SHE was the first monkey to be sent into space and get home alive – and almost 60 years later humans remember her fondly.
Miss Baker would go on to live a remarkably long, happy life, despite a long list of space monkeys before her either perishing during their journeys or on their way home.
Miss Baker was just one of 26 squirrel monkeys, originally from Peru but purchased at a Miami pet shop, and later transported to the Naval Aviation Medical School at Pensacola, Florida.
Both the Soviets and the USA had sent monkeys into space, with disastrous consequences, and animal rights campaigners were already in a rage. Because of this, there was huge pressure to make sure the next monkeys sent into the heavens would stand a great chance of getting back to our planet in one piece.
Of the 26 squirrel monkeys, 15 were happily able to tolerate periods up to 24 hours with electrodes all over their bodies and non-stop monitoring.
But it was the tiny Miss Baker who really stood out, according to the boffins, “because of her intelligence and loving, docile manner”.
As she seemed to love being handled with tender care by those testing her, she earned the nickname TLC.
She was accompanied by a rhesus monkey, Miss Able, who would die four days after the pair got back to Earth. It was on May 28, 1959, at 2.39am, that a Jupiter rocket was sent to an altitude of 300 miles, carrying the pair.
It travelled 1,500 miles from the Cape Canaveral pad to the Atlantic Ocean near Puerto Rico, where their capsule was recovered by the crew of USS Kiowa.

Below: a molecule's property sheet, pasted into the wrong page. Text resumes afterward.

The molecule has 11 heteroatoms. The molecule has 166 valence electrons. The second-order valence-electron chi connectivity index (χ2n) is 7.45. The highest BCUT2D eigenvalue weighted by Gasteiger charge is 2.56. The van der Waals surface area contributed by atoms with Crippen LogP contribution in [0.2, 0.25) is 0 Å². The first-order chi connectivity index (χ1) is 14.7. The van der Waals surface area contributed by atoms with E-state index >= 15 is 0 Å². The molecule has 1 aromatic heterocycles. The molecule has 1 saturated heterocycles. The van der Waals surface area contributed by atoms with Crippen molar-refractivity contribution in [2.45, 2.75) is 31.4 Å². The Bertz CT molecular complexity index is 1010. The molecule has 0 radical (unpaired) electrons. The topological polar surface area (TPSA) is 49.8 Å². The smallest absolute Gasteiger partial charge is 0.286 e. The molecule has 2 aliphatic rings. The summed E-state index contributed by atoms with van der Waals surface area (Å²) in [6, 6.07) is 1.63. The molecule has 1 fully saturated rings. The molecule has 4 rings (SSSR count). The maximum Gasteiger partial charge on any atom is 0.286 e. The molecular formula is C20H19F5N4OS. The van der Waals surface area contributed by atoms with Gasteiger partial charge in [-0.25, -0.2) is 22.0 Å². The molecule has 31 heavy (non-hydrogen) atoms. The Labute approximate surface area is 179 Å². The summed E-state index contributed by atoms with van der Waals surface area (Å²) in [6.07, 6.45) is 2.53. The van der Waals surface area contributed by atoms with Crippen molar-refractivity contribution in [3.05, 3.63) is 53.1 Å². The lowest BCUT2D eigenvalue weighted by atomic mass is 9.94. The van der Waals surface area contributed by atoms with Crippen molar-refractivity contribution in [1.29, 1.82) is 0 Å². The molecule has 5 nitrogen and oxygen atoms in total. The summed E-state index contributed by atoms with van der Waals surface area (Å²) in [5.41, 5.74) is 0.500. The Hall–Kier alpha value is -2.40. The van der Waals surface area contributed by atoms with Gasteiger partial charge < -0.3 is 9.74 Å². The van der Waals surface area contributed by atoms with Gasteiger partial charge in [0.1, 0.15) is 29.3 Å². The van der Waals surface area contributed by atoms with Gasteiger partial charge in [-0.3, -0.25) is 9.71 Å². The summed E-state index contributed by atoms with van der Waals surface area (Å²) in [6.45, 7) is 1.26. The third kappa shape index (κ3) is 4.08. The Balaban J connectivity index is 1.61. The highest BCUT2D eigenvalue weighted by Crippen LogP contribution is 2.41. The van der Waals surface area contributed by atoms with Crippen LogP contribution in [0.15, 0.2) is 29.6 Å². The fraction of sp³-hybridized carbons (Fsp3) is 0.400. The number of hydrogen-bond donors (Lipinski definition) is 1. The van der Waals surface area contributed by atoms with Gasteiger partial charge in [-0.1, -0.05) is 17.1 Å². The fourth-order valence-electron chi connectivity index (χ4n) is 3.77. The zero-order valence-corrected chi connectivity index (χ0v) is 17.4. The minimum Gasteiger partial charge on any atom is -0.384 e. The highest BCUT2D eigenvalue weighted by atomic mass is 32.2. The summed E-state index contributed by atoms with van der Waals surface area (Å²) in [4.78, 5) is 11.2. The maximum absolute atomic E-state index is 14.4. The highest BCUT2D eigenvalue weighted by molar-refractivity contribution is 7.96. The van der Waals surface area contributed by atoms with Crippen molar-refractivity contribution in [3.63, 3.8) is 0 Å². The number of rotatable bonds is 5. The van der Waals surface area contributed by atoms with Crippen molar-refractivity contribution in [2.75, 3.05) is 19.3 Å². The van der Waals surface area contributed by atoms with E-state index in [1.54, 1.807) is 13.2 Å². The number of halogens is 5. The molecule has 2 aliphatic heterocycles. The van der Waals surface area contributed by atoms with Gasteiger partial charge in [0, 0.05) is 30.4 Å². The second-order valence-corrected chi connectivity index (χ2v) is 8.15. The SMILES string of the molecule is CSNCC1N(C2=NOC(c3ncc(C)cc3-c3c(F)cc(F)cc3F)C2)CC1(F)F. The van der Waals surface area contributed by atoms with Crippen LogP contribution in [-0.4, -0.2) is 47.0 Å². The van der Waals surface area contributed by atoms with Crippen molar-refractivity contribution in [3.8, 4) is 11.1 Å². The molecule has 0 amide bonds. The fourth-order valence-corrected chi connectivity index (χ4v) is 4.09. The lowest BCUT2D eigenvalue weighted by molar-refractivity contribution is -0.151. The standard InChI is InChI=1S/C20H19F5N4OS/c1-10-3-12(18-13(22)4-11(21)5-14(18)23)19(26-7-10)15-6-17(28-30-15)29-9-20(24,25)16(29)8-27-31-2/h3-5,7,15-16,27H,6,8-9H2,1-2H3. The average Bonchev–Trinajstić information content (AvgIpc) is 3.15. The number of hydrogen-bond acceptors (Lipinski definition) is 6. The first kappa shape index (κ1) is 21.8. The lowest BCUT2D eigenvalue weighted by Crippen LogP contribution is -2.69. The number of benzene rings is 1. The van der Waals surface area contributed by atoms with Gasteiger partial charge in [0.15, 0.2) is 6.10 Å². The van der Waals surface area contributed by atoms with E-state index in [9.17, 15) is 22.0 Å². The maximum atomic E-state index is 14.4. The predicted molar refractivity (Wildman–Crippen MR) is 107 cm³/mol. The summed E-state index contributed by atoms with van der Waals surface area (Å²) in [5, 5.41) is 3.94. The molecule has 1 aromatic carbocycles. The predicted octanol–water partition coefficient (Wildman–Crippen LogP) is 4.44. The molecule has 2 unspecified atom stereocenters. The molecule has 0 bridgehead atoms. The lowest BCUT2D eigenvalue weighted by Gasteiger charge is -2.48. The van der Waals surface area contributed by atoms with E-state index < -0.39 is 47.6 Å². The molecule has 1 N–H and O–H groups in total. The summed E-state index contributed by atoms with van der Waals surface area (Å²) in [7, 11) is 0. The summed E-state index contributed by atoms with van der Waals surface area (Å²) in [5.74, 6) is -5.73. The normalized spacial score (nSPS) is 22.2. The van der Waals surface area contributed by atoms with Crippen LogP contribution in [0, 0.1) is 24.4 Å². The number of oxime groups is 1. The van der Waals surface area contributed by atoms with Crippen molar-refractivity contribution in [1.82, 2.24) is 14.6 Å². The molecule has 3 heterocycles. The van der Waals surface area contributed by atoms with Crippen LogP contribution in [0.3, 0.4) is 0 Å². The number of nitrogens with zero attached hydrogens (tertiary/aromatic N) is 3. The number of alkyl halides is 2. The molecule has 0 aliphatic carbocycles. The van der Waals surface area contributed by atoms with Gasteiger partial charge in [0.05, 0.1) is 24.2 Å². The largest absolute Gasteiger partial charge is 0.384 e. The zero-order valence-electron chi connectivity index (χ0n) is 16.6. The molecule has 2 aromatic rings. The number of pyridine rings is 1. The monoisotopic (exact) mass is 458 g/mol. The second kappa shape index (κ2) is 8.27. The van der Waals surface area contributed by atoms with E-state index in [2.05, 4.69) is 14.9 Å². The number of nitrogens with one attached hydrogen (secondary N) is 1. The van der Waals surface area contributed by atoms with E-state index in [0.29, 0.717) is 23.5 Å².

Along with the monkeys, there was quite a variety of other things on the flight, such as mustard and corn seeds, onions, the deadly E. coli, human blood, sea urchin eggs and so on.
Because of their success, Miss Baker and Miss Able were featured on the cover of Life magazine in June 1959.
Three years after her remarkable journey, Miss Baker’s caretakers at Pensacola were there to enjoy her wedding to Big George.
The newlyweds lived there until 1971, when Miss Baker moved to the US Space and Rocket Center, Huntsville, Alabama.
Guests by the thousand were entertained by the famous little monkey, and they say almost 150 letters arrived each day from schoolkids.
At her 20th birthday in 1977 she had countless photos taken, and enjoyed some of her favourite cottage cheese.
After Big George passed away, she married Norman.
Yes, only in America.
She died of liver failure in 1984, and many admirers left bananas on her grave.
Enjoy the convenience of having The Sunday Post delivered as a digital ePaper straight to your smartphone, tablet or computer.
Subscribe for only £5.49 a month and enjoy all the benefits of the printed paper as a digital replica.Subscribe